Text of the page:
This past Sunday (October 11, 2015), the Girls for the Last Girl team (and their ever-supportive mothers) met up with Ruchira before her departure from Los Angeles. The goal of the meeting was to discuss and arrange upcoming projects, as well as to brainstorm new, effective outreach strategies.
By the end of the meeting, we had outlined a logistical procedure surrounding our upcoming short-film (details to come!), produced two new ideas for raising awareness, debuted our mock-up website, and created a lesson-plan for the upcoming workshops we would be leading. Amongst all of this planning, there was a contagious excitement about the room. Everyone present was eager to work, bonded by a commitment to service, being continuously inspired and humbled by our own superhero in the next chair over.
At the end of the meeting, Ruchira shared with us a story about an 11 year-old girl living in California, by the name of Vivienne Harr. Vivienne, at the age of 8, saw a picture of two young boys from Nepal carrying large bricks upon their back, and she quickly learned that they were child-slaves. Her response was to set up a lemonade stand to end child-slavery, and vowed that she would keep it up the entire year until she reached a goal of 100,000 dollars. By way of the media, she quickly reached her goal, and went on to create a lemonade-drink company that donates 5% of revenue to various charities challenging child-slavery.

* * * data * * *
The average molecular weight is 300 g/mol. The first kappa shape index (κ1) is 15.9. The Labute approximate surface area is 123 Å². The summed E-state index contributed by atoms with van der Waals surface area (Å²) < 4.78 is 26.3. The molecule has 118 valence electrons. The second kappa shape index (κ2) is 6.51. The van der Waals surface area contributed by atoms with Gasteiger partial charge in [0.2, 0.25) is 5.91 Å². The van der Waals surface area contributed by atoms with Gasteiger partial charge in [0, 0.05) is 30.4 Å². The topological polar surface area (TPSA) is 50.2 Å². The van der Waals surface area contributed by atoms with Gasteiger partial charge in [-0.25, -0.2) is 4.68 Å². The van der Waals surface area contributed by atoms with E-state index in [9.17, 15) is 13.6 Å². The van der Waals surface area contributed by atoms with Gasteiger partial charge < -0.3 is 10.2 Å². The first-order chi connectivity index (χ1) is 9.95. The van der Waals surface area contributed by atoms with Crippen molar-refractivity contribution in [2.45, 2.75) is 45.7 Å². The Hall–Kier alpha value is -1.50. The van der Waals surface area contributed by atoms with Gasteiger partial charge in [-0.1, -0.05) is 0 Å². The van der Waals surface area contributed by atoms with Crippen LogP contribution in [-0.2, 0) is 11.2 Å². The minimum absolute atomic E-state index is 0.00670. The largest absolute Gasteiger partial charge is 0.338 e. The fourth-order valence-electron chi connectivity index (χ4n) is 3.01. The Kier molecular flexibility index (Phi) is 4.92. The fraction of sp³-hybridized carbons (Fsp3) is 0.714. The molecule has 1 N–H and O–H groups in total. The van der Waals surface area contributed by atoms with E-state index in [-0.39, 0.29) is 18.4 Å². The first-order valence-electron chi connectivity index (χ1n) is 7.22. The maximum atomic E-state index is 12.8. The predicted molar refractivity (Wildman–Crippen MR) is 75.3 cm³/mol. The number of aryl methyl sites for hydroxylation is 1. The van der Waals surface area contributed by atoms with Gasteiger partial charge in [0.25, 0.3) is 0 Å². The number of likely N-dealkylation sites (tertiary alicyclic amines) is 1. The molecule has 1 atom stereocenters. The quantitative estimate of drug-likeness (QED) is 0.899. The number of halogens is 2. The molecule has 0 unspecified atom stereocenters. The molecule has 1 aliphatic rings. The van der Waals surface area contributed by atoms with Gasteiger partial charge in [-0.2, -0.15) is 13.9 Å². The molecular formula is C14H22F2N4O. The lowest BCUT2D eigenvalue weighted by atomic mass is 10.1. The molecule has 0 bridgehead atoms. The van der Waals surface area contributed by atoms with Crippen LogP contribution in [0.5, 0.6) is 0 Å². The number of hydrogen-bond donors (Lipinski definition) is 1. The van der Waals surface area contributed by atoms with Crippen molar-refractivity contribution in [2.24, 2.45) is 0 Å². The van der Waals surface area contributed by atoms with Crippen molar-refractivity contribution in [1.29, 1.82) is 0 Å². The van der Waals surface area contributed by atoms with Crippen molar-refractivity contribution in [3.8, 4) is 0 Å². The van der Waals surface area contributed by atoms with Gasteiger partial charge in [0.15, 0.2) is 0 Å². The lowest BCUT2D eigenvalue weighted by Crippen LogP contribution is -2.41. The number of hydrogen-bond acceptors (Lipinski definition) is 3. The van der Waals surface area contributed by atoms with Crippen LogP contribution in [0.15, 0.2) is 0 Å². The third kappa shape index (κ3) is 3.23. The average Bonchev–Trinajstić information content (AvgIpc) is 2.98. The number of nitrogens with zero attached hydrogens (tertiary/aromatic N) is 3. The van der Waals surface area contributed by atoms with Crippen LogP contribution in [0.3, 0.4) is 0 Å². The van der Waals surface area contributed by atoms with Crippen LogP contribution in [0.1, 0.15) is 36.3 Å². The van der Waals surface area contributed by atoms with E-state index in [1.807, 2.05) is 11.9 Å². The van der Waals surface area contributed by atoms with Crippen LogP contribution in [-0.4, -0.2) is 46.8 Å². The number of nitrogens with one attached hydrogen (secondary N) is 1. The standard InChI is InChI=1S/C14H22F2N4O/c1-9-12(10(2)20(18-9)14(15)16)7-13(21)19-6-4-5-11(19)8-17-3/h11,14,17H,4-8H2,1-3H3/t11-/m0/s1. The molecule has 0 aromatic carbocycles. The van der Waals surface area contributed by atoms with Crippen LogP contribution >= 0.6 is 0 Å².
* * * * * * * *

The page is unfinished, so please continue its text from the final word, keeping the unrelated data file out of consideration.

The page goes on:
I think the telling of this story really changed the way we all felt about our goals for the organization. The knowledge that such a young, inexperienced person could have such a massive impact on the world, by the sheer force of her will, was very uplifting. Ruchira told us about many moments in her years of work that she felt discouraged and overwhelmed by all of her obstacles, and this story, for us, proved that obstacles can be overcome. This mentality is one we hope to carry, through all of our undertakings for Girls for the Last Girl.